FIG. 3 is a block diagram showing the software executed by the controller of FIG. 2;

FIG. 4 is a flow chart showing a procedure that a streaming server engine of FIG. 3 uses to communicate with clients using an SIP execution routine; and

FIG. 5 is a flow chart showing a procedure that the streaming server engine of FIG. 3 uses to adaptively control the current transmission rate and compression ratio in response to a transmission loss ratio and transmission/reception time information from a client.

DETAILED DESCRIPTION OF THE INVENTION

The present invention will now be described more fully with reference to the accompanying drawings, in which exemplary embodiments of the invention are shown. The invention may, however, be embodied in many different forms and should not be construed as being limited to the embodiments set forth herein; rather, these embodiments are provided so that this disclosure will be thorough and complete, and will fully convey the concept of the invention to those skilled in the art. Throughout the drawings, like reference numerals refer to like elements.

FIG. 1 illustrates a system that is configured according to an embodiment of the invention. The system includes client computers 10, a communication network 12, a video server 14, cameras 141, and microphones 142. The client computers 10 and the video server 14 are communicatively linked to the communications network 12, while the cameras 141 and the microphones 142 are communicatively linked to the video server 14. Analog audio signals from the microphones 142 and analog video signals from the cameras 141 are input to the video server 14. The video server 14 converts the analog audio signals and the analog video signals into digital audio data and digital video data and transmits the digital audio data and the digital video data to the clients 10 via the communication network 12.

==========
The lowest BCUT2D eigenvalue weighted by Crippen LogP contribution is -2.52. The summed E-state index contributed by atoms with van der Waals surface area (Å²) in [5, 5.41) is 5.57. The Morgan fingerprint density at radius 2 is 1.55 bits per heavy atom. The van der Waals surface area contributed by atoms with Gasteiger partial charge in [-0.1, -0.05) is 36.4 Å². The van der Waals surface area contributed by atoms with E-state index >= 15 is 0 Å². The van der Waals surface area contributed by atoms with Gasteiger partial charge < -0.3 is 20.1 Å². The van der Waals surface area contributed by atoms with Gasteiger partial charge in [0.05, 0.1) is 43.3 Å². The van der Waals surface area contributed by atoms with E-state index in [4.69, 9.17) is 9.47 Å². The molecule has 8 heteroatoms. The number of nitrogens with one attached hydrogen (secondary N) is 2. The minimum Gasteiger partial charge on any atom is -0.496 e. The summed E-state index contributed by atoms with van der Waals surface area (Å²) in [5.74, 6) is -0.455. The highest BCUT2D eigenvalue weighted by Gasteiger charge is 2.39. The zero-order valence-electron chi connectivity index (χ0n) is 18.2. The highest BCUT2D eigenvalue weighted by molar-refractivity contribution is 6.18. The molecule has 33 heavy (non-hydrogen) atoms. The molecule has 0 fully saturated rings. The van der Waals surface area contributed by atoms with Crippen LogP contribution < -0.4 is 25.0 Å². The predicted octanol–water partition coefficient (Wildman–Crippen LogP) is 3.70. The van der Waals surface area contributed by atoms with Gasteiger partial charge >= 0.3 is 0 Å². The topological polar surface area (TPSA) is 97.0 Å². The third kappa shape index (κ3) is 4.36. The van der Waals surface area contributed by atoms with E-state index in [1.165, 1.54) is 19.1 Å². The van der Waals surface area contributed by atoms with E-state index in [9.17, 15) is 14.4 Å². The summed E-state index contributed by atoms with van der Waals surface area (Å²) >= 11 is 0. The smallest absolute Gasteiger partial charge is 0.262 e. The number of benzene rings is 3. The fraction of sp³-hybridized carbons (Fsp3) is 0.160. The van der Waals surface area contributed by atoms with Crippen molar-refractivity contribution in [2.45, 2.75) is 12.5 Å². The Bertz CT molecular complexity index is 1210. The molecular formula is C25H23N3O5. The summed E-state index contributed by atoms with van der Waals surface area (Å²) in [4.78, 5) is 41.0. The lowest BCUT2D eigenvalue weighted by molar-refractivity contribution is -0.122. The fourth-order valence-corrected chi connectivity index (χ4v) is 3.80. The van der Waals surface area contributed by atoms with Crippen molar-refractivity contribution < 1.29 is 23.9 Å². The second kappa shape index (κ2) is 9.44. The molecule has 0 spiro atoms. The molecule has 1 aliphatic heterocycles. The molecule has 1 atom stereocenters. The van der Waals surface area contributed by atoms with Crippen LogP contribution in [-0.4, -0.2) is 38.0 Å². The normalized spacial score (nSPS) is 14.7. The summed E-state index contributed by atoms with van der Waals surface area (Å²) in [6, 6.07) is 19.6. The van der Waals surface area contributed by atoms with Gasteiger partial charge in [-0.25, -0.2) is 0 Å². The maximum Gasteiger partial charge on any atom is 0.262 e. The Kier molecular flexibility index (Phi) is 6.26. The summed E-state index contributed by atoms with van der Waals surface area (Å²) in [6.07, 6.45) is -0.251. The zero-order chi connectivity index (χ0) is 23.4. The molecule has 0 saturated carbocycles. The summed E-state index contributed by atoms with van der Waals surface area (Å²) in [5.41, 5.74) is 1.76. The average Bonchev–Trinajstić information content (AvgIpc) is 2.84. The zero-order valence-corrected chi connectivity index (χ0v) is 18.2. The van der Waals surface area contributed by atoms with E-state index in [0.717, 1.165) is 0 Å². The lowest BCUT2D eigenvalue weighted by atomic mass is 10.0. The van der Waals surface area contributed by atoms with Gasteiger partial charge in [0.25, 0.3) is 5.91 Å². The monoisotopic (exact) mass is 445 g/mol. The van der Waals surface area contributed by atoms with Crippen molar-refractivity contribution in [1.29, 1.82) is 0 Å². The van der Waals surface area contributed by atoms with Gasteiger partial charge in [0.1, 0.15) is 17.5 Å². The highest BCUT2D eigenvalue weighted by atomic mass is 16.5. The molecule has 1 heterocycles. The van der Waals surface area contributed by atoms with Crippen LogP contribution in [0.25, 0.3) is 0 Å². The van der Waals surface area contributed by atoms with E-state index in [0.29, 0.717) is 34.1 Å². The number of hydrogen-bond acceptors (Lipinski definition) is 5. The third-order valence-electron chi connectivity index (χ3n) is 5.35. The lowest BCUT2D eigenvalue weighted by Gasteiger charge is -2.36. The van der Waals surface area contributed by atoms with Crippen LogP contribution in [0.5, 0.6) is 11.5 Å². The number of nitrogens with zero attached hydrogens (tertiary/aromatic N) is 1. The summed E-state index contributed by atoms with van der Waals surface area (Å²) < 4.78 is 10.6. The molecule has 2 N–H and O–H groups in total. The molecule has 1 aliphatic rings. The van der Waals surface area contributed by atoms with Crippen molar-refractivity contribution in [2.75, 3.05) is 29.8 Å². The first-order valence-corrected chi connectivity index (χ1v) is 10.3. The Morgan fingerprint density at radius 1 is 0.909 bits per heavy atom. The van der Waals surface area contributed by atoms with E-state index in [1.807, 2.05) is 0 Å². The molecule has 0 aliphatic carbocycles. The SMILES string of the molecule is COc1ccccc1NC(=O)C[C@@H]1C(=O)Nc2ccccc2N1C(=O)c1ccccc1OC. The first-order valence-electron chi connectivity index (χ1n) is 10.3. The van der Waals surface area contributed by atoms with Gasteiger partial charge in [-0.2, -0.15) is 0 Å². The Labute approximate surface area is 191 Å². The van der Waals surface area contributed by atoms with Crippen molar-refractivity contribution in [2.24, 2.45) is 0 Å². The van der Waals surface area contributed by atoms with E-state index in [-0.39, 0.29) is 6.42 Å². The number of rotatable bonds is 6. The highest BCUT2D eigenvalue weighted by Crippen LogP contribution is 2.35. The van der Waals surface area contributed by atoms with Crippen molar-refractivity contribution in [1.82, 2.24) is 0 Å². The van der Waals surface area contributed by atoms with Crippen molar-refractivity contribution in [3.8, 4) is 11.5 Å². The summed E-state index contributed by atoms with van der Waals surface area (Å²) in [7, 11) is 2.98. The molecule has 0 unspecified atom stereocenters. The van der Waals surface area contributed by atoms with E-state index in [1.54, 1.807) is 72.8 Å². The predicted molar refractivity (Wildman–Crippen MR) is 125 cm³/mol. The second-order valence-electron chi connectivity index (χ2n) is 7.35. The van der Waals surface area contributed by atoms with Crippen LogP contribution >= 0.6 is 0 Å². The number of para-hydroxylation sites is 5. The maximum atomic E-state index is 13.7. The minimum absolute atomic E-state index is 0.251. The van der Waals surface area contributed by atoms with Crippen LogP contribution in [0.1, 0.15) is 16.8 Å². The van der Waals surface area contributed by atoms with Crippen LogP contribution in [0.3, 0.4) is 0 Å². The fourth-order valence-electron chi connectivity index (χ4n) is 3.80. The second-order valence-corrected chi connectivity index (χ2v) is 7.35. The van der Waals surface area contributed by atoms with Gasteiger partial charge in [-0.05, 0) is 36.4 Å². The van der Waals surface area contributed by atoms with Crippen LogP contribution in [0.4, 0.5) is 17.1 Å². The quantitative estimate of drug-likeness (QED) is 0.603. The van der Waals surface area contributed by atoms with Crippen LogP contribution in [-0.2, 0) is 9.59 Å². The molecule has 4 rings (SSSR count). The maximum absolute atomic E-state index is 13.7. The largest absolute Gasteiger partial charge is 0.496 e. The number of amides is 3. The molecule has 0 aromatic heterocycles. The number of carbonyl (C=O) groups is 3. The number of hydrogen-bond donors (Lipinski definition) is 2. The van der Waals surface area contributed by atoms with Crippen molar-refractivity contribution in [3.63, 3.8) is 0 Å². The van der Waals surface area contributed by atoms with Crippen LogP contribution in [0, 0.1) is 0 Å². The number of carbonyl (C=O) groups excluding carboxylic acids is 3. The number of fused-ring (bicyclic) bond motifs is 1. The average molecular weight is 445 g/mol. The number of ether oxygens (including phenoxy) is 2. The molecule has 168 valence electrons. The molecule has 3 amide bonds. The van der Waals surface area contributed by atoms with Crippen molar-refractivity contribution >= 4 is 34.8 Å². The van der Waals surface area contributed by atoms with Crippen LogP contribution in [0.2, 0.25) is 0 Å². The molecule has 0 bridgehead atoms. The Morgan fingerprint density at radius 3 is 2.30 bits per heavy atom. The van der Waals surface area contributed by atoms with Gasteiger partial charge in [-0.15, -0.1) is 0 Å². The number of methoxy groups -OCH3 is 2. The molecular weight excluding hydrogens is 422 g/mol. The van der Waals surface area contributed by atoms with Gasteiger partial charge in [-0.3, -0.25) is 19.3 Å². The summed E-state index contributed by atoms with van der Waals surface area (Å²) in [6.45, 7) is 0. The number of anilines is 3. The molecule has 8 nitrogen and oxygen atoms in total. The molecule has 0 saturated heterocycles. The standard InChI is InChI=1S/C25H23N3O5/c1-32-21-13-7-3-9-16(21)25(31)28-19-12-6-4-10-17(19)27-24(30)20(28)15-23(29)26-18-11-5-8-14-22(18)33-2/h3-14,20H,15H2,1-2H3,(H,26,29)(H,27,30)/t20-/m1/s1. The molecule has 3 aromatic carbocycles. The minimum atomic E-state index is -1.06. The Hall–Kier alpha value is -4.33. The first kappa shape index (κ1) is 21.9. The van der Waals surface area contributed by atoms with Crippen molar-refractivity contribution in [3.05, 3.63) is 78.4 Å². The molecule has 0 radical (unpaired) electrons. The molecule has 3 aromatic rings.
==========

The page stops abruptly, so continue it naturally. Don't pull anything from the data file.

Referring to FIG. 2, an example of how the video server 14 of FIG. 1 is configured in an embodiment of the invention will now be described. In this embodiment, the video server 14 includes a first analog-digital converter 21, a second analog-digital converter 22, a video encoder 23, an audio encoder 24, a synchronization signal generator 25, a controller 26, a memory 27, and a communication interface 28.

The first analog-digital converter 21 receives analog video signals SVI from one or more of the cameras 141 (from FIG. 1) and converts these signals into digital video data DSVI. The first analog-digital converter 21 then provides the digital video data to the video encoder 23. The second analog-digital converter 22 receives analog audio signals SAU from one or more of the microphones 142 (from FIG. 1) and converts the analog audio signals into digital audio data DSAU. The second analog-digital converter 21 then provides the digital audio data to the audio encoder 26.

The video encoder 23 compresses the digital video data DSVI received from the first analog-digital converter 21 according to the MPEG-4 standard, and provides the compressed video data BSVI to the controller 26. The audio encoder 24 compresses the digital audio data DSAU received from the second analog-digital converter 22 according to adaptive differential pulse code modulation (ADPCM), and provides the compressed audio data BSAU to the controller 26.